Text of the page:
Singapore’s founding prime minister Lee Kuan Yew’s grandson, Li Huanwu, publicly came out of the closet earlier this month. Both Huanwu and his boyfriend, Yirui Heng, were featured in the Out in Singapore platform, which aims to foster acceptance and support for “LGBTQ persons who wish to come out to family, friends and peers in the community.”
Huanwu and his partner can be seen with their arms around each other in portraits shot for Out in Singapore. The son of Lee Hsien Yang, 31-year-old Huanwu works as a general manager while his 27-year-old partner is a fellow Singaporean who works as a veterinarian.
While Huanwu has not publicly come out of the closet on such a scale in the past, he has urged Singaporeans to support Pink Dot over the past two years. Last year, Huanwu publicly appealed for members of the LGBT community and straight allies to attend the event in a show of solidarity:
After his portraits with his partner were published earlier this month, Huanwu updated his Facebook profile picture to a photo of him and Yirui. Late last night, Huanwu decorated the profile picture with a Facebook picture from Pink Dot SG and invited all to join Pink Dot this year as well.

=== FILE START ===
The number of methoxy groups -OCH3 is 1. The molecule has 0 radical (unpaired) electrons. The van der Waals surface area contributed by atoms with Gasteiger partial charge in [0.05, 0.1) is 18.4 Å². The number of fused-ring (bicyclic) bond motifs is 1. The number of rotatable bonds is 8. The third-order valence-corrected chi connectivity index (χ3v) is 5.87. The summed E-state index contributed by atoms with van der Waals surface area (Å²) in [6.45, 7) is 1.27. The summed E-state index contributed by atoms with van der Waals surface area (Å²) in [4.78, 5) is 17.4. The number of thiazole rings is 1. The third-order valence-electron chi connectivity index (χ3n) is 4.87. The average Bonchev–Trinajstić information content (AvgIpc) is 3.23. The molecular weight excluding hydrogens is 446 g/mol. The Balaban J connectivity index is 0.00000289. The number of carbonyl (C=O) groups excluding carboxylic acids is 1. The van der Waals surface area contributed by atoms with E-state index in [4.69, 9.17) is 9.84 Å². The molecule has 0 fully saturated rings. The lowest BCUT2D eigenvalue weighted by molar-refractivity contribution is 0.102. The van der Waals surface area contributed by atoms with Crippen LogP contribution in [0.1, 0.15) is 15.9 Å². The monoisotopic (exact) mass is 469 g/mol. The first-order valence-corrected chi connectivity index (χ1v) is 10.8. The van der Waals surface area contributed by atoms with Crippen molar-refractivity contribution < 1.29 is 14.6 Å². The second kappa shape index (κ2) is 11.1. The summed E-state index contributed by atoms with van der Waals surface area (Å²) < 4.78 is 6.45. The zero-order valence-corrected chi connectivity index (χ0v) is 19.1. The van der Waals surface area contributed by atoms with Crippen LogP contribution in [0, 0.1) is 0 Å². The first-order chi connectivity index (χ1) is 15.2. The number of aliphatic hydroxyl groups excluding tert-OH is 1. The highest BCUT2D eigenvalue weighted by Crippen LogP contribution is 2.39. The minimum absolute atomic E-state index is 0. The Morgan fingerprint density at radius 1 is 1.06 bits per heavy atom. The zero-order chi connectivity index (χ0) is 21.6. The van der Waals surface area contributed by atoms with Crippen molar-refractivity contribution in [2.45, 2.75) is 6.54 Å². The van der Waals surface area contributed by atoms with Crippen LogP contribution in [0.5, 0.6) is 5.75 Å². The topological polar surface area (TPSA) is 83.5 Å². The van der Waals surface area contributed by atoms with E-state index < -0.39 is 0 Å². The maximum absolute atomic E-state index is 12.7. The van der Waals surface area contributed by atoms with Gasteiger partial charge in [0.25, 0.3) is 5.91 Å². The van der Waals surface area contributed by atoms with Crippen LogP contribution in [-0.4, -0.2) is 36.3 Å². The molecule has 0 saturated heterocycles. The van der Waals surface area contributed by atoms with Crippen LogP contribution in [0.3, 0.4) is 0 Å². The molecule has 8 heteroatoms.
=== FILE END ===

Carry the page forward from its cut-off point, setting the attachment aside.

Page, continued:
Urging netizens to attend the event, Huanwu wrote: “No call to social action this year — I’ll be more selfish: it’s the day before my birthday (it’s also the day after Magnus’ birthday). Be there. (And grab a drink when you stop by.)”
The late Lee Kuan Yew, himself, was supportive of people in same-sex relationships in Singapore. He had consistently stated in interviews his belief that homosexuality is a genetic variance and that homosexuals should not be persecuted.
In perhaps his most famous interview on the topic, Lee Kuan Yew frankly shared his thoughts on homosexuality at a PAP Youth Wing event in 2007:
“This business of homosexuality. It raises tempers all over the world, and even in America. If in fact it is true, and I’ve asked doctors this, that you are genetically born a homosexual, because that is the nature of genetic random transmission of genes. You can’t help it. So why should we criminalise it?
“But there is such a strong inhibition in all societies – Christianity, Islam, even the Hindu, Chinese societies. And we’re now confronted with a persisiting aberration, but is it an aberration? It’s a genetic variation.
“So what do we do? I think we pragmatically adjust…”
Send in your scoop to firstname.lastname@example.org